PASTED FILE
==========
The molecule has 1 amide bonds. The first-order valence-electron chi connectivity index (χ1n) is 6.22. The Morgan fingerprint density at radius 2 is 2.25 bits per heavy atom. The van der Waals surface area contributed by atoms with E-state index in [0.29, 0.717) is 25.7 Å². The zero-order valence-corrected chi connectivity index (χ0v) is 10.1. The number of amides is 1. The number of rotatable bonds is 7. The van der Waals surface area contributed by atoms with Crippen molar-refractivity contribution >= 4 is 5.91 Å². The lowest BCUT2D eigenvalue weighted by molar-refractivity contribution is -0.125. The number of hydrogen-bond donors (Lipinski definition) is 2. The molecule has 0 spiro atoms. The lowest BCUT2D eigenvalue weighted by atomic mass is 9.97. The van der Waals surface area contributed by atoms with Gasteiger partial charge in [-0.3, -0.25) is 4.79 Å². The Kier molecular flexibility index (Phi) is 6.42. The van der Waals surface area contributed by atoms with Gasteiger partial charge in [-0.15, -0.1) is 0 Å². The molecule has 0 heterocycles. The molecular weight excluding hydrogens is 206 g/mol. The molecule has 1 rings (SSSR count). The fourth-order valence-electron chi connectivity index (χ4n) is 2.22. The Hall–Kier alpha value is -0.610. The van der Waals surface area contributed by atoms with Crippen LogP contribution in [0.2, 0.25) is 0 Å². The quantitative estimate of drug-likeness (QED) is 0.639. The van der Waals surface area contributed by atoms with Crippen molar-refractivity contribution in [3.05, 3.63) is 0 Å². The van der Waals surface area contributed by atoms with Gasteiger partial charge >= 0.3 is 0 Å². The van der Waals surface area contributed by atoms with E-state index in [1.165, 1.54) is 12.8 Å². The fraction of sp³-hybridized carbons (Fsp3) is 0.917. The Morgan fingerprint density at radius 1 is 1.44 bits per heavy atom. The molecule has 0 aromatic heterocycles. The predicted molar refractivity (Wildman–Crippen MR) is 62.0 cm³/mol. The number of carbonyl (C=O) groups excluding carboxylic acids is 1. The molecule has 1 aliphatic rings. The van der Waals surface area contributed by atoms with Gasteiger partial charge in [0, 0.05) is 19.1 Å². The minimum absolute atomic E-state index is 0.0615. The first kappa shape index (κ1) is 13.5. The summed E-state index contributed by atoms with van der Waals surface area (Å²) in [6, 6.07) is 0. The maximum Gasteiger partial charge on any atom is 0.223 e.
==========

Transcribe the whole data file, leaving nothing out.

The molecule has 1 amide bonds. The first-order valence-electron chi connectivity index (χ1n) is 6.22. The Morgan fingerprint density at radius 2 is 2.25 bits per heavy atom. The van der Waals surface area contributed by atoms with E-state index in [0.29, 0.717) is 25.7 Å². The zero-order valence-corrected chi connectivity index (χ0v) is 10.1. The number of amides is 1. The number of rotatable bonds is 7. The van der Waals surface area contributed by atoms with Crippen molar-refractivity contribution >= 4 is 5.91 Å². The lowest BCUT2D eigenvalue weighted by molar-refractivity contribution is -0.125. The number of hydrogen-bond donors (Lipinski definition) is 2. The molecule has 0 spiro atoms. The lowest BCUT2D eigenvalue weighted by atomic mass is 9.97. The van der Waals surface area contributed by atoms with Gasteiger partial charge in [-0.3, -0.25) is 4.79 Å². The Kier molecular flexibility index (Phi) is 6.42. The van der Waals surface area contributed by atoms with Gasteiger partial charge in [-0.15, -0.1) is 0 Å². The molecule has 0 heterocycles. The molecular weight excluding hydrogens is 206 g/mol. The molecule has 1 rings (SSSR count). The fourth-order valence-electron chi connectivity index (χ4n) is 2.22. The Hall–Kier alpha value is -0.610. The van der Waals surface area contributed by atoms with Crippen LogP contribution in [0.2, 0.25) is 0 Å². The quantitative estimate of drug-likeness (QED) is 0.639. The van der Waals surface area contributed by atoms with Crippen molar-refractivity contribution in [3.05, 3.63) is 0 Å². The van der Waals surface area contributed by atoms with Gasteiger partial charge >= 0.3 is 0 Å². The van der Waals surface area contributed by atoms with E-state index in [1.165, 1.54) is 12.8 Å². The fraction of sp³-hybridized carbons (Fsp3) is 0.917. The Morgan fingerprint density at radius 1 is 1.44 bits per heavy atom. The molecule has 0 aromatic heterocycles. The predicted molar refractivity (Wildman–Crippen MR) is 62.0 cm³/mol. The number of carbonyl (C=O) groups excluding carboxylic acids is 1. The molecule has 1 aliphatic rings. The van der Waals surface area contributed by atoms with Gasteiger partial charge in [0, 0.05) is 19.1 Å². The minimum absolute atomic E-state index is 0.0615. The first kappa shape index (κ1) is 13.5. The summed E-state index contributed by atoms with van der Waals surface area (Å²) in [6, 6.07) is 0. The maximum Gasteiger partial charge on any atom is 0.223 e.